Other important foundational skills for communication include turn-taking and imitation. These skills should be encouraged in infancy and continue through toddlerhood. Both skills encourage social engagement and communicative attempt, which establishes the foundation for communication. Infants provide adults with a variety of opportunities to practice turn-taking and imitation during simple interactions and play activities.
Imitation acknowledges what a child is saying/doing and shows the child that their parent is interested in their action or play. The more parents show their child that they are interested in what he/she is doing, the more it will encourage the child to communicatenonverbally and/or verbally. If a child is not yet developmentally ready to imitate, parents can help teach and encourage this skill by following the child’s lead during play and imitating simple gestures, play schemes, sounds or words of the child. Beginning with actions is typically the easiest, transitioning to simple sounds and words. The goal is for the child to imitate and any effort should be given praise, even if the child’s articulation is imprecise.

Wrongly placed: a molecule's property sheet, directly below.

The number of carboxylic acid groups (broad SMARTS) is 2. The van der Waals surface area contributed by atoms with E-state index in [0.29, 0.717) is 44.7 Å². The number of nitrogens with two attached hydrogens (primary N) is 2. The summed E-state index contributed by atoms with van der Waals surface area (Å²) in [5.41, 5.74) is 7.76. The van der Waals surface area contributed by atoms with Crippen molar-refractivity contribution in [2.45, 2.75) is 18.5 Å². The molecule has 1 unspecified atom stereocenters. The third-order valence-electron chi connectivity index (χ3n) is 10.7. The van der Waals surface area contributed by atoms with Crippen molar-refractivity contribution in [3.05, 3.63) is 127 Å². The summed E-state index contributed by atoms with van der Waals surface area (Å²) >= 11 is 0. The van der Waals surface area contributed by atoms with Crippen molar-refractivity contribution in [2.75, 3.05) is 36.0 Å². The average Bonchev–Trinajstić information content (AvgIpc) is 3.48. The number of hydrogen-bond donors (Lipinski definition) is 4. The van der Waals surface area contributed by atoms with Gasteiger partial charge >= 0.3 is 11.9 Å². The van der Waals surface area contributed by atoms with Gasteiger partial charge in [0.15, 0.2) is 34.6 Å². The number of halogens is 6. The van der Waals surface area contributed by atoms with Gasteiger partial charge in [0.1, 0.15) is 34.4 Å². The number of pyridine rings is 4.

When targeting imitation, parents should keep models simple. If parents begin modeling gestures, play schemes and/or verbal productions that are significantly more complex, then the child may not even attempt to imitate. When targeting turn-taking and imitation during play, it is also important that parents give their child ample time to process and respond. Sometimes parents can be so eager to engage with their child that they forget to pause and wait for the child to respond.